Intellectual propertyTrademark

How to choose a business name and avoid trademark infringement

choosing a name for your business

Choosing your business name is more than the relatively narrow exercise of deciding what “fits” and developing a brand off of it. Instead, you must include a broad search on where your brand fits with other business brands, or you could be sued for using their trademarks.

Recent business name trademark disputes found in the media include:

In each of these cases, one of the entities was forced to rebrand.

So how do you go about finding the best of both worlds—a name you love that doesn’t infringe on another company’s trademark?

Here are some tips to help you choose a business name that won’t infringe on a trademark:

1. Do a comprehensive search of business names using numerous sources.

All U.S. states have a Secretary of State or general state website that will allow you to search through business names. Enter in the names you’re considering, and see if anything similar pops up in your state. Also, do a search in any other state or country that you intend to do business in.

2. Check Godaddy.com or GoogleDomains.com to make sure you can get the domain name.

Although domain and trademark laws are different, if you cannot get the domain, there is a distinct possibility that your use may infringe on another entity’s name, subjecting you to liability.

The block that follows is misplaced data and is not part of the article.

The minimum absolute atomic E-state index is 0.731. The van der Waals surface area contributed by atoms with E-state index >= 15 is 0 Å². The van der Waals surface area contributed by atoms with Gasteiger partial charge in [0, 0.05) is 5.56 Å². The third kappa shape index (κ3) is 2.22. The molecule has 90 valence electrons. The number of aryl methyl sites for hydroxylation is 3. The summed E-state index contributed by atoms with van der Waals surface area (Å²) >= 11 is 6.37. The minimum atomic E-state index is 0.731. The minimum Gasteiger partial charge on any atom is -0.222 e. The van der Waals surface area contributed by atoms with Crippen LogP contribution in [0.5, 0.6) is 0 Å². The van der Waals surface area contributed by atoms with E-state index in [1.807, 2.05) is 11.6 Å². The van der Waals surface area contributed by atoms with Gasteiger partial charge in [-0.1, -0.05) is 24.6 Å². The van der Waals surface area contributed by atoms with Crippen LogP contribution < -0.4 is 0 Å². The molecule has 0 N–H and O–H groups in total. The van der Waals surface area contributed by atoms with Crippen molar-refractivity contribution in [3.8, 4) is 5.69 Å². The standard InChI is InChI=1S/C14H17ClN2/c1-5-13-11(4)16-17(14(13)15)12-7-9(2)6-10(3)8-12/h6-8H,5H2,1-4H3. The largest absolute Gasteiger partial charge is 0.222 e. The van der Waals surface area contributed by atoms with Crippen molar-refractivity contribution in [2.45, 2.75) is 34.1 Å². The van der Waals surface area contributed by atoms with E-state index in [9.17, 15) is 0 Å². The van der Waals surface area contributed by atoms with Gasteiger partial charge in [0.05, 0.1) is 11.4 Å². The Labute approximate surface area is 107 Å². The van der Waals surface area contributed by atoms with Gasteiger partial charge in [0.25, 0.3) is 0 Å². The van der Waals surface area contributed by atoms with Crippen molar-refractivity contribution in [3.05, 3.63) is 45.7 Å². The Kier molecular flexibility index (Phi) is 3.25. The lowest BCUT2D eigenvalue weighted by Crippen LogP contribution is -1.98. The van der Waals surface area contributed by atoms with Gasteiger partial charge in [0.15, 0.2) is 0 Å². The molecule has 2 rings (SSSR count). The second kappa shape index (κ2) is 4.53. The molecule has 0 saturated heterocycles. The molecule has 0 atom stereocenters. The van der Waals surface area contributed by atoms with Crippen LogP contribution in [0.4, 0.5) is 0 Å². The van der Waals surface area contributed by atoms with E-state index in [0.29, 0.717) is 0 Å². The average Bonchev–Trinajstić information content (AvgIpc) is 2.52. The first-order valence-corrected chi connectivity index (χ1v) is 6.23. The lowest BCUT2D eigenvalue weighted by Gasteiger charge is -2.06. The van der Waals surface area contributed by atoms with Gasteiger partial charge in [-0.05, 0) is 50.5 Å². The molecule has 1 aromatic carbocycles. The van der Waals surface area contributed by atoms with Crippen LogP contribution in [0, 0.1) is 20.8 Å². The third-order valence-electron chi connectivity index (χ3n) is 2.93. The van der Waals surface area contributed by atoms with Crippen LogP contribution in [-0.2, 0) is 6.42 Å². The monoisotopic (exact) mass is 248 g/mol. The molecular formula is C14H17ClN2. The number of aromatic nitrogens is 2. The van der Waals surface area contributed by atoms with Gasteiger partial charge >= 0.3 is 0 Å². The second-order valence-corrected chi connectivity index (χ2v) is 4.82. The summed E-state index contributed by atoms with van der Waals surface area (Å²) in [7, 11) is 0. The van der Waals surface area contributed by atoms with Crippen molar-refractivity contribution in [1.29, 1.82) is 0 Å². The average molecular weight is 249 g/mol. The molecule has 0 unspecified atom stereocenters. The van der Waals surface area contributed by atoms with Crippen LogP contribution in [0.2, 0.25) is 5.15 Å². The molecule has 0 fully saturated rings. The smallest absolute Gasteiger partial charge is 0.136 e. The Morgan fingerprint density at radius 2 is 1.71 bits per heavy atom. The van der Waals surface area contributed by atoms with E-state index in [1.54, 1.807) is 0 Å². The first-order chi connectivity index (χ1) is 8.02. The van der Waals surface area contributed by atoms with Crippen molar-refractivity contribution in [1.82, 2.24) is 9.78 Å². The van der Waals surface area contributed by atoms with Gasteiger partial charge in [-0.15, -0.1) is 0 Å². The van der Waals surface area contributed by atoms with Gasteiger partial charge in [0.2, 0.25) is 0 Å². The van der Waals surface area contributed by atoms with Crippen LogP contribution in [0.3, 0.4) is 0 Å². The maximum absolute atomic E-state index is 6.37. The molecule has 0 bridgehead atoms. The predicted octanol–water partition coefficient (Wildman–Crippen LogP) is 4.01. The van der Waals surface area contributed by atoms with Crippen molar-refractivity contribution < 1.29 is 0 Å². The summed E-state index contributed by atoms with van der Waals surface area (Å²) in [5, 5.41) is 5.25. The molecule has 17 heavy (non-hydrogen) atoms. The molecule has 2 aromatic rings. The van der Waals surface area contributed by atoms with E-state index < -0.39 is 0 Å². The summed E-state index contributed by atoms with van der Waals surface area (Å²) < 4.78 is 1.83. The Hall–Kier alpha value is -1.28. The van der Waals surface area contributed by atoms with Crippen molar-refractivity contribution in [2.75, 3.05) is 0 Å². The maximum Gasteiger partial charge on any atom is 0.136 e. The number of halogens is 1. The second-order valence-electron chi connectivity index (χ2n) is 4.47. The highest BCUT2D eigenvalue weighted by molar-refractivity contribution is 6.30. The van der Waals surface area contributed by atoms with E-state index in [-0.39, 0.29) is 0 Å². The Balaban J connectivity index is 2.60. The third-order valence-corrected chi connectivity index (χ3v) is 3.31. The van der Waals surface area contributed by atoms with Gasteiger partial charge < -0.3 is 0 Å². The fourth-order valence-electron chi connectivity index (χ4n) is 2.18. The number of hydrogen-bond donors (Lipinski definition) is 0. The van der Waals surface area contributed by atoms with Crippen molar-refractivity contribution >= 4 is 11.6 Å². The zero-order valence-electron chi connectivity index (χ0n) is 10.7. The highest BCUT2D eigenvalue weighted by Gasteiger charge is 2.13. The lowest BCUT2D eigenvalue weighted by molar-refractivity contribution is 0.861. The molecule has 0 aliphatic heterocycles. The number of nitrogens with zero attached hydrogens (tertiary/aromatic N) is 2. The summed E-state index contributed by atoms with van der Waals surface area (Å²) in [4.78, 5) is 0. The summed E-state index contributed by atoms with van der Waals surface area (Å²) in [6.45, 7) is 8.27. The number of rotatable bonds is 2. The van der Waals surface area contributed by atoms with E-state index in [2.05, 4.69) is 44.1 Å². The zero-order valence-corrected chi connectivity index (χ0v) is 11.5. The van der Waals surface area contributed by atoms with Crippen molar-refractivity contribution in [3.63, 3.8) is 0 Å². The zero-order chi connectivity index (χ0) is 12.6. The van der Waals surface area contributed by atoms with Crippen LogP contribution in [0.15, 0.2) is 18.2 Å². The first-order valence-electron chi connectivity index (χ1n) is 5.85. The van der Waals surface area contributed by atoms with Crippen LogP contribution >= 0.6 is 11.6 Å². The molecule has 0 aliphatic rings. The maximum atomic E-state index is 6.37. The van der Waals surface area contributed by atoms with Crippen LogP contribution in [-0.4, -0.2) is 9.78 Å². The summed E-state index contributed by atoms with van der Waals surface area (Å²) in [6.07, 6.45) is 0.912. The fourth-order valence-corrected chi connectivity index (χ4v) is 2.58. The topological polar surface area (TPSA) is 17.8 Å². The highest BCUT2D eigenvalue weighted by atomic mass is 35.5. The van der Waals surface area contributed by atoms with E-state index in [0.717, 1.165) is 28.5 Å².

3. Search the U.S. Patent and Trademark Office.

Even if your business name isn’t directly infringing on another company’s name, you could still be violating another trademark. If a company holds a registered trademark that your company name may be likely to cause confusion with, you could be vulnerable to a lawsuit. Be sure to search this database for all misspellings, synonyms, and similar-sounding names.

Doing all this due diligence doesn’t guarantee that you’ll never run into problems with your business or product name: this is an arcane and complex area of law.

To really ensure that you’re choosing the safest name for your business, consider a quick consult with a trademark attorney. One conversation could save you thousands of dollars!